• Put up notices in local shops, and inform local livery yards and riding schools. It is good practice to display another abandonment notice for seven days at the end of the 14-day period. The owner has to be given a chance to come forward to claim their animal before you make alternative arrangements for the horse's future.

If an owner comes forward...

If you are approached by someone claiming to be the owner, it is advisable to ask to see the horse’s passport which they should, by law, have in their possession. This will prevent someone fraudulently claiming the horse. The passport will contain a detailed description of the horse which can be checked against the abandoned animal.
Remember that a passport is not legal proof of ownership, however it should give some assurance that the person is the owner. There may be situations where a person may not have a passport to show, such as when they have only just purchased the equine. Alternatively if someone has photos or can give an accurate description this would be acceptable as an indication of ownership. As the aim is to have the equine successfully removed from your land, you will not want to obstruct this from happening; however, if you do have concerns that they are not the legal owner of the equine, contact the Police for advice.

If an owner DOES NOT come forward...

If no owner comes forward within the defined period, you may be able to take legal responsibility for the horse. Seek legal advice as to whether you can re-home, euthanase, or keep the horse.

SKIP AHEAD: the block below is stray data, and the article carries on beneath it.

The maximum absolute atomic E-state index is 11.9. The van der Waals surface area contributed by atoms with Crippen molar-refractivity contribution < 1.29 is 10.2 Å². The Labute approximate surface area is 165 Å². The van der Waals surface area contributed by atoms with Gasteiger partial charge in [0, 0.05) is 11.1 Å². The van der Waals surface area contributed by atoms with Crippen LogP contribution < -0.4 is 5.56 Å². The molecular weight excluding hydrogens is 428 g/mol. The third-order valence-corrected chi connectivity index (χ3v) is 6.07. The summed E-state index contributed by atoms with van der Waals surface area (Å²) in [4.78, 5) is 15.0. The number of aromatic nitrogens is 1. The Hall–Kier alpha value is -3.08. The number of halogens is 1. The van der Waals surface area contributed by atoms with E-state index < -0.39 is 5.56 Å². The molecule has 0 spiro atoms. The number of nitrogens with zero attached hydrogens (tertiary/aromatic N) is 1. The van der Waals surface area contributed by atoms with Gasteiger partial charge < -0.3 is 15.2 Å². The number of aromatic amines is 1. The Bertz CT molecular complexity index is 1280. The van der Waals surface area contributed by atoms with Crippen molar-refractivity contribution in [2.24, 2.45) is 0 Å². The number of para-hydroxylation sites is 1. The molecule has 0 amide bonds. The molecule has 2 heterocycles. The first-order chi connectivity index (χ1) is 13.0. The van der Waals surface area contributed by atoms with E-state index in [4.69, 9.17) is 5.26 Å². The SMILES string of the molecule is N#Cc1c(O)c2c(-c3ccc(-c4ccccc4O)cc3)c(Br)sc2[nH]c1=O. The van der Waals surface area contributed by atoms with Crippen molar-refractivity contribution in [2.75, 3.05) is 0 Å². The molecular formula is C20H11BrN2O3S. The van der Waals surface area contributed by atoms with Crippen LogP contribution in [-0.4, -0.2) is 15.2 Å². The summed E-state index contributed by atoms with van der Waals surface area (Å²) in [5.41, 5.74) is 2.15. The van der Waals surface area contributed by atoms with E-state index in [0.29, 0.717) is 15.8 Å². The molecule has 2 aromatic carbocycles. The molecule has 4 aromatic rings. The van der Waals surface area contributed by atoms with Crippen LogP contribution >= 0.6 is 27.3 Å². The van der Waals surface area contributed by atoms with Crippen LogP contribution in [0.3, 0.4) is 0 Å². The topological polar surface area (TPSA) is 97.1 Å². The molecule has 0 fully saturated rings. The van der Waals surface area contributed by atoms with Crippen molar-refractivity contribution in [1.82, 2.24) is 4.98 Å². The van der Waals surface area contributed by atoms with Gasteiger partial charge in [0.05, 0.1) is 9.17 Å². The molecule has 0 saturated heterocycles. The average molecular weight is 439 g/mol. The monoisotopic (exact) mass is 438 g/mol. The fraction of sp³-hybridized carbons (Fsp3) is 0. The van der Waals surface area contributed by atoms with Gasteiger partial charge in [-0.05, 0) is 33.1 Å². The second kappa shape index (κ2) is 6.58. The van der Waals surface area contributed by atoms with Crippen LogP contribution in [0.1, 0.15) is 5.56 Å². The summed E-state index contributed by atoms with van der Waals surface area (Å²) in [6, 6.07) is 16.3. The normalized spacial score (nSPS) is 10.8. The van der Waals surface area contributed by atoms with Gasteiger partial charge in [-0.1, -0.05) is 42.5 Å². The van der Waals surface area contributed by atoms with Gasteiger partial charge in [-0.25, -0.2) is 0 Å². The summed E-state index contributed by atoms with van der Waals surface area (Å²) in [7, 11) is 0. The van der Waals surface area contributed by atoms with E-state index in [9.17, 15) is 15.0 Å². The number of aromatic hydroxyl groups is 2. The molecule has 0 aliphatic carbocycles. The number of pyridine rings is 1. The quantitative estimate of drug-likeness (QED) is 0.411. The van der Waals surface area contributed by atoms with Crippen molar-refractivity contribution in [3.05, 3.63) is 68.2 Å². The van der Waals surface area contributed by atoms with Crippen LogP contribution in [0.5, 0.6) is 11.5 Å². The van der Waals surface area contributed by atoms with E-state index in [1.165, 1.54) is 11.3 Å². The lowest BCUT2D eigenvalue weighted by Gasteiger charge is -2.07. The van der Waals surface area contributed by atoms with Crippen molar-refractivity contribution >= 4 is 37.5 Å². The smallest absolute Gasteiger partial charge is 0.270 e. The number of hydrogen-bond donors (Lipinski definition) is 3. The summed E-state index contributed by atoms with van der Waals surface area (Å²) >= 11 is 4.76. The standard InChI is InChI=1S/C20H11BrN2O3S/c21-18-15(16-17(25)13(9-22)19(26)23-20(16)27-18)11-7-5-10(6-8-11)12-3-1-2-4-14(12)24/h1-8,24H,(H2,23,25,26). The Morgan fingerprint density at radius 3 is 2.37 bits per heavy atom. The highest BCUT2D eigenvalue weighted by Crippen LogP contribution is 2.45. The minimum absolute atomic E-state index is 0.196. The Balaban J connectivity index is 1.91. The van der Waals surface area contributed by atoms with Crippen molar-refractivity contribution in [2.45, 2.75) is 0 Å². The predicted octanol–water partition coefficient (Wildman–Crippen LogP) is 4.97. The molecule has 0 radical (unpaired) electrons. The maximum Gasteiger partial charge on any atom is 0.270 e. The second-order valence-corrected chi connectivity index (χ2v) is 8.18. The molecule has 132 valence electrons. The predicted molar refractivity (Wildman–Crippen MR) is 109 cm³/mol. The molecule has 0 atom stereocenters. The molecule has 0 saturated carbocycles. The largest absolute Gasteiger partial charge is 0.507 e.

Some legislation requires the horse to be sold at 'open market' to ensure fairness. If sold to a private home it is advisable to obtain a valuation by an equine professional, and then from the sale you would be entitled to deduct reasonable costs. Any money left over should be kept for at least six months in case an owner comes forward at a later date. This sounds unlikely, but some situations involve loaning out where the legal owner isn't immediately aware of the equine's plight.

However you may have difficulty acquiring a passport for the horse, which is a legal requirement. It is essential if you want to sell the horse, or it needs treatment from a vet. You will need to contact DEFRA for advice on this issue on 08459 33 55 77. If you have any information about the horse and know if it is a specific breed, try contacting one of the breed societies.

It would be unreasonable to expect any landowner to keep the equine indefinitely and after following the steps above, if the problem remains, it is reasonable to look to make alternative arrangements for the horse's future. Your next course of action must be based around the legal advice you have been given. Whatever course of action you take, it is imperative to keep records of money spent or received, expenses incurred and actions taken (such as veterinary treatment, vaccinations, worming and so on) for several months afterwards. If an owner does come forward, you are entitled to ask for some compensation to cover your outlay, although this must be reasonable and not overinflated.

There will always be the remote possibility that an owner comes forward in the future wishing to reclaim the horse (if the horse has been stolen before it was abandoned, they may have spent months looking for their equine). Here the law becomes even more complex and if an agreement with the owner cannot be reached, you may need to take legal advice to resolve the situation satisfactorily.

Straying on Roads...

Many abandoned or stray animals are found wandering on roads. As public highways are under the direct control of the Police, any animal found on a roadway should be reported to them straightaway. If you feel there is an immediate danger to road users call 999. Otherwise call the non-emergency line 101.


Please call us on 01508 481008 for more information

You can download a PDF of this information here